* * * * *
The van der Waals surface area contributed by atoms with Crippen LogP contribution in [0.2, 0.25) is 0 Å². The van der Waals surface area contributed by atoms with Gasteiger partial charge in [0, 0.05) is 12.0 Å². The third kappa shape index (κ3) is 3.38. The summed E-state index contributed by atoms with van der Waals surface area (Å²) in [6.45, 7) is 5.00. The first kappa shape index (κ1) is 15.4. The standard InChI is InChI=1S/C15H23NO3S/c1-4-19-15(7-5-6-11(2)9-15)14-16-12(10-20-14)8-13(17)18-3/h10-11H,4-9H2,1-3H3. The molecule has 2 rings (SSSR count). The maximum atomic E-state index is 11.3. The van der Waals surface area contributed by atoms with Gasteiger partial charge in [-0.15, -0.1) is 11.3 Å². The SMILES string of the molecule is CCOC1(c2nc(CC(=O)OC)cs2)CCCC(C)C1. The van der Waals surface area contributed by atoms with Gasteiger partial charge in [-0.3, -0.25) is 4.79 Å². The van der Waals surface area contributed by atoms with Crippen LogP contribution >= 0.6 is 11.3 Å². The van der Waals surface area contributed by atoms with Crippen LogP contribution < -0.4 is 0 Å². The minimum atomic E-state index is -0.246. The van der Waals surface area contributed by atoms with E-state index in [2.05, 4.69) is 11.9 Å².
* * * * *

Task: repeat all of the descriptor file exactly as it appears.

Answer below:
The van der Waals surface area contributed by atoms with Crippen LogP contribution in [0.2, 0.25) is 0 Å². The van der Waals surface area contributed by atoms with Gasteiger partial charge in [0, 0.05) is 12.0 Å². The third kappa shape index (κ3) is 3.38. The summed E-state index contributed by atoms with van der Waals surface area (Å²) in [6.45, 7) is 5.00. The first kappa shape index (κ1) is 15.4. The standard InChI is InChI=1S/C15H23NO3S/c1-4-19-15(7-5-6-11(2)9-15)14-16-12(10-20-14)8-13(17)18-3/h10-11H,4-9H2,1-3H3. The molecule has 2 rings (SSSR count). The maximum atomic E-state index is 11.3. The van der Waals surface area contributed by atoms with Gasteiger partial charge in [-0.15, -0.1) is 11.3 Å². The SMILES string of the molecule is CCOC1(c2nc(CC(=O)OC)cs2)CCCC(C)C1. The van der Waals surface area contributed by atoms with Gasteiger partial charge in [-0.3, -0.25) is 4.79 Å². The van der Waals surface area contributed by atoms with Crippen LogP contribution >= 0.6 is 11.3 Å². The van der Waals surface area contributed by atoms with Crippen LogP contribution < -0.4 is 0 Å². The minimum atomic E-state index is -0.246. The van der Waals surface area contributed by atoms with E-state index in [2.05, 4.69) is 11.9 Å².